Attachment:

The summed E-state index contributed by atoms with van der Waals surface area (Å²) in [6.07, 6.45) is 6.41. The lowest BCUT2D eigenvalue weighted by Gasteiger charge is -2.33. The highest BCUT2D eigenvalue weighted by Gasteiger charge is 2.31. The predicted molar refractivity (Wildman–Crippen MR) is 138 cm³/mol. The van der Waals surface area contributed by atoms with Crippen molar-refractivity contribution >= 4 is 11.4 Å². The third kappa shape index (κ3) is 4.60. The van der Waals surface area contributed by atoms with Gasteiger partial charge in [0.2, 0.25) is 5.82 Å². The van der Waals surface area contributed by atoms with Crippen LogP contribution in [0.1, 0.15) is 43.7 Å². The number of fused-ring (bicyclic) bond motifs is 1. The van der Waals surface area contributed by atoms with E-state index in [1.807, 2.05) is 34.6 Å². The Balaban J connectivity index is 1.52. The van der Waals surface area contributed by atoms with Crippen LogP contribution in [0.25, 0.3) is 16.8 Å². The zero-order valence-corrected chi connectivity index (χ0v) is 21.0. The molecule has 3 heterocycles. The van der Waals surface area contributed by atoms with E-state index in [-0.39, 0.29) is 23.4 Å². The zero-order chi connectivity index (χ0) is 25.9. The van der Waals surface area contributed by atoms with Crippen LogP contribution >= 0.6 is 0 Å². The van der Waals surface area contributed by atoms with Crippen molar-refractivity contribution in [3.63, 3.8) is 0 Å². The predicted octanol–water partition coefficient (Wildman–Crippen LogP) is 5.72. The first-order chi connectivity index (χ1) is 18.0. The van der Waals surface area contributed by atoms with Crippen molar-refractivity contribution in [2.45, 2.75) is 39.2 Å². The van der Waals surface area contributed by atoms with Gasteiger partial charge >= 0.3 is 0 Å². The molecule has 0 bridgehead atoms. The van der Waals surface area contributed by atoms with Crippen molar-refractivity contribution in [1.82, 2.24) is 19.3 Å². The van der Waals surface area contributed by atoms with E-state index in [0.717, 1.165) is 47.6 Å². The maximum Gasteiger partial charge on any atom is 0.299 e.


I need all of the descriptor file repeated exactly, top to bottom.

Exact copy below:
The summed E-state index contributed by atoms with van der Waals surface area (Å²) in [6.07, 6.45) is 6.41. The lowest BCUT2D eigenvalue weighted by Gasteiger charge is -2.33. The highest BCUT2D eigenvalue weighted by Gasteiger charge is 2.31. The predicted molar refractivity (Wildman–Crippen MR) is 138 cm³/mol. The van der Waals surface area contributed by atoms with Crippen molar-refractivity contribution >= 4 is 11.4 Å². The third kappa shape index (κ3) is 4.60. The van der Waals surface area contributed by atoms with Gasteiger partial charge in [0.2, 0.25) is 5.82 Å². The van der Waals surface area contributed by atoms with Crippen LogP contribution in [0.1, 0.15) is 43.7 Å². The number of fused-ring (bicyclic) bond motifs is 1. The van der Waals surface area contributed by atoms with E-state index in [1.807, 2.05) is 34.6 Å². The Balaban J connectivity index is 1.52. The van der Waals surface area contributed by atoms with Crippen LogP contribution in [0.25, 0.3) is 16.8 Å². The zero-order valence-corrected chi connectivity index (χ0v) is 21.0. The molecule has 3 heterocycles. The van der Waals surface area contributed by atoms with E-state index in [-0.39, 0.29) is 23.4 Å². The zero-order chi connectivity index (χ0) is 25.9. The van der Waals surface area contributed by atoms with Crippen LogP contribution >= 0.6 is 0 Å². The van der Waals surface area contributed by atoms with Crippen molar-refractivity contribution in [3.63, 3.8) is 0 Å². The predicted octanol–water partition coefficient (Wildman–Crippen LogP) is 5.72. The first-order chi connectivity index (χ1) is 18.0. The van der Waals surface area contributed by atoms with Crippen molar-refractivity contribution in [2.45, 2.75) is 39.2 Å². The van der Waals surface area contributed by atoms with Gasteiger partial charge >= 0.3 is 0 Å². The molecule has 0 bridgehead atoms. The van der Waals surface area contributed by atoms with Crippen molar-refractivity contribution in [1.82, 2.24) is 19.3 Å². The van der Waals surface area contributed by atoms with E-state index in [0.717, 1.165) is 47.6 Å². The maximum Gasteiger partial charge on any atom is 0.299 e.